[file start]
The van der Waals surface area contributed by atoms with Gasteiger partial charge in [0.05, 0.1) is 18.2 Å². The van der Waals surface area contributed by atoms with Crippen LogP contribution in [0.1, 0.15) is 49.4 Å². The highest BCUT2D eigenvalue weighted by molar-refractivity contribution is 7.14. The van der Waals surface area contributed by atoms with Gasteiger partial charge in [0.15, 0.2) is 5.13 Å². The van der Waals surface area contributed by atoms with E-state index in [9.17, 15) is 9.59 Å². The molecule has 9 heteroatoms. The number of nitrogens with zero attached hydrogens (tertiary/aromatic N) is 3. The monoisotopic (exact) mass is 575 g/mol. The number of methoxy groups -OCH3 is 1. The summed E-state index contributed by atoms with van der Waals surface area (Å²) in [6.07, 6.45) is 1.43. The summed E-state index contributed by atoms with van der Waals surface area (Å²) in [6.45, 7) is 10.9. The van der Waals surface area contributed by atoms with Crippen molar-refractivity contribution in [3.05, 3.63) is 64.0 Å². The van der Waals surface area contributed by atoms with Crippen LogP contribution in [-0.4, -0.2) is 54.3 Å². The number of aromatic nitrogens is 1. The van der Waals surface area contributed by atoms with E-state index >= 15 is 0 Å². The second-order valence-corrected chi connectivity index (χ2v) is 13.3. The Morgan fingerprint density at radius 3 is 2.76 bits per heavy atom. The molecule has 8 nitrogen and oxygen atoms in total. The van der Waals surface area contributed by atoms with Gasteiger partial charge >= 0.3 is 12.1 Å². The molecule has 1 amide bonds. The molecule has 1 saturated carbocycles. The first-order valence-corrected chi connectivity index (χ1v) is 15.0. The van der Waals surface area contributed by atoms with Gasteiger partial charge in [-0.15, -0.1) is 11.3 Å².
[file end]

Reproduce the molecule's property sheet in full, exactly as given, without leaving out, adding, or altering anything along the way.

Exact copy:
The van der Waals surface area contributed by atoms with Gasteiger partial charge in [0.05, 0.1) is 18.2 Å². The van der Waals surface area contributed by atoms with Crippen LogP contribution in [0.1, 0.15) is 49.4 Å². The highest BCUT2D eigenvalue weighted by molar-refractivity contribution is 7.14. The van der Waals surface area contributed by atoms with Gasteiger partial charge in [0.15, 0.2) is 5.13 Å². The van der Waals surface area contributed by atoms with E-state index in [9.17, 15) is 9.59 Å². The molecule has 9 heteroatoms. The number of nitrogens with zero attached hydrogens (tertiary/aromatic N) is 3. The monoisotopic (exact) mass is 575 g/mol. The number of methoxy groups -OCH3 is 1. The summed E-state index contributed by atoms with van der Waals surface area (Å²) in [6.07, 6.45) is 1.43. The summed E-state index contributed by atoms with van der Waals surface area (Å²) in [6.45, 7) is 10.9. The van der Waals surface area contributed by atoms with Crippen molar-refractivity contribution in [3.05, 3.63) is 64.0 Å². The van der Waals surface area contributed by atoms with Crippen LogP contribution in [-0.4, -0.2) is 54.3 Å². The number of aromatic nitrogens is 1. The van der Waals surface area contributed by atoms with E-state index >= 15 is 0 Å². The second-order valence-corrected chi connectivity index (χ2v) is 13.3. The Morgan fingerprint density at radius 3 is 2.76 bits per heavy atom. The molecule has 8 nitrogen and oxygen atoms in total. The van der Waals surface area contributed by atoms with Gasteiger partial charge >= 0.3 is 12.1 Å². The molecule has 1 amide bonds. The molecule has 1 saturated carbocycles. The first-order valence-corrected chi connectivity index (χ1v) is 15.0. The van der Waals surface area contributed by atoms with Gasteiger partial charge in [-0.15, -0.1) is 11.3 Å².